For those who are completely unfamiliar with 50 Shades of Grey, perhaps because you're lucky enough to have been in a coma or lost in the woods for the past year or so, the story goes like this:
Anastasia Steele is a socially awkward, clumsy, nerd-virgin who has no idea how super-duper hot she is under her frumpy cardigan sweater and messy ponytail. But when Christian Grey (the youngest, hottest billionaire in all the land) meets her, he instantly sees her naughty sex-kitten potential, and then she bites her lip and it's all over - he's smitten. He must have her! And by “have” I mean “own”. So he buys her.Sort of.
Anastasia is smart and educated, and she isn't really sure she wants to be bought, so whenever he spends tons of money on her she tells herself that she will give his extravagant gifts back eventually. That way it's more like a loan, or a rental agreement, and she feels much better about receiving costly gifts of books and clothes and computers and cars. SHE'S NOT GOING TO KEEP THEM, YOU GUYS. Anastasia Steel is a strong, independent woman and she will not be bought! So there.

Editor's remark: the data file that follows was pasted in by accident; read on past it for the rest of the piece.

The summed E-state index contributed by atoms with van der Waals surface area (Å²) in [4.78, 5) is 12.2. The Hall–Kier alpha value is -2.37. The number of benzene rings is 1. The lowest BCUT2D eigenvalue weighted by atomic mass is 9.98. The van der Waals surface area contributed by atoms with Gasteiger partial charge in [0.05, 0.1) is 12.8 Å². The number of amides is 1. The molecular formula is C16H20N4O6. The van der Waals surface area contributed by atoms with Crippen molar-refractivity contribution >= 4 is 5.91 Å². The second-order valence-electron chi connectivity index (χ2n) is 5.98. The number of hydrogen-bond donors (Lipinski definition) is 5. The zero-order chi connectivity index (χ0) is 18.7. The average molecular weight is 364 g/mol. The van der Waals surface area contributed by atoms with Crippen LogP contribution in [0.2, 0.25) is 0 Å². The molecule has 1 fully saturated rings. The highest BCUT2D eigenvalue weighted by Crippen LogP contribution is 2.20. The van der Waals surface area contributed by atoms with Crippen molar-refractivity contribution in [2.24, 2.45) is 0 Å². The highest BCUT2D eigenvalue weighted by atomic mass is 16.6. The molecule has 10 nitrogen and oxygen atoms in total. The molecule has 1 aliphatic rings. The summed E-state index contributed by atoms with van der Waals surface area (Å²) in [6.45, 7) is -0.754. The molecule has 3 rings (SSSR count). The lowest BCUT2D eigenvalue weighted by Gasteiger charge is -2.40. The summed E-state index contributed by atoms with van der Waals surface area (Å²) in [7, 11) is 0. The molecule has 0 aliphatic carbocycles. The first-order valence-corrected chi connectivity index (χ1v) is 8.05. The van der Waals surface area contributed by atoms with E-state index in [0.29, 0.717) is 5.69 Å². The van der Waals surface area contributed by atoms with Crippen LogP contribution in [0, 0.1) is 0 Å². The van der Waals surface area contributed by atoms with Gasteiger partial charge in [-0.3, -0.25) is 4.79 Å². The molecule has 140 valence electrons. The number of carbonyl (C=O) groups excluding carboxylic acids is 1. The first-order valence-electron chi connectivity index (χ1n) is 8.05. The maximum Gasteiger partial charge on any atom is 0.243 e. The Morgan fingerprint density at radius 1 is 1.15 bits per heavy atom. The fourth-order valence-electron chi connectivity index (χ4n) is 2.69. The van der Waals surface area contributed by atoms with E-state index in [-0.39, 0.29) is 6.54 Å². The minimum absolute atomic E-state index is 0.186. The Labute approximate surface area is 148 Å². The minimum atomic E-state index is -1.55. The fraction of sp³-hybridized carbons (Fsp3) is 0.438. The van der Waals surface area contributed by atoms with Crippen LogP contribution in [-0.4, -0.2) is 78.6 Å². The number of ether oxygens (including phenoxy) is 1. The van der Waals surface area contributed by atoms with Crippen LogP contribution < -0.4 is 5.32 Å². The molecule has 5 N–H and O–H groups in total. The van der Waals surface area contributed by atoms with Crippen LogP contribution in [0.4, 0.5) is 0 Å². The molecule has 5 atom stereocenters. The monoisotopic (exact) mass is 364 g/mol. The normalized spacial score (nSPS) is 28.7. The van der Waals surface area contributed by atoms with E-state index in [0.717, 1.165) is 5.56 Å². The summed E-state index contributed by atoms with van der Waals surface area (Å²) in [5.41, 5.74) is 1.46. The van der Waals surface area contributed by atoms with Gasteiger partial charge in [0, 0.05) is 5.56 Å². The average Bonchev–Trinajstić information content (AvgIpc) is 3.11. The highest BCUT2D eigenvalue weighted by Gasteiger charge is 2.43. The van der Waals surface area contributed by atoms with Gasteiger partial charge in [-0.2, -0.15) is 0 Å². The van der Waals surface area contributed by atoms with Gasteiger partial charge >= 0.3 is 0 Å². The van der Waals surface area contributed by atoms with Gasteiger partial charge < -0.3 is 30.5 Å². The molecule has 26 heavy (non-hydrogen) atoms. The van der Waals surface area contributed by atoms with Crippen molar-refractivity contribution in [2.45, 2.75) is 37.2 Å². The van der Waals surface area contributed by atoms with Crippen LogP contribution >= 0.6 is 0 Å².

Then there's this boring part where Christian starts to feel bad because he knows what he wants to do to Ana (which is tie her up and flog her) and so he pushes Anna away because he doesn't want to hurt her. I mean, he does, but he's a gentleman. He wants to take care of her. So for a minute he just, y'know, watches her and looks after her and protects her and stuff. Like a big stalkerbrother.
Some more things happen, I don't remember what, until finally Christian Grey is so deeply attracted to this unusual girl, so utterly enthralled by her natural beauty, so taken by her charm, SO TOTALLY TURNED ON BY THIS LIP BITING MINX HE CANNOT WAIT ANOTHER MINUTE TO BE WITH HER...so he has his lawyer draw up a non-disclosure for her to sign and return. Which she does.
So now they're like almostin a relationship. SQUEEEEE!!!
But wait! Christian has more paperwork for her to sign before he can “date” her, because romance. And also because it turns out this gorgeous, wealthy, hunk of man-candy comes with a liiiiiitle bit of baggage she needs to know about. He reveals his secret fetish to Anastasia by showing her his “play room” full of whips and chains and sex contraptions, and he explains that he likes women who like it rough. The rougher the better - but only as long as everyone is having a good time.
Cool? Cool.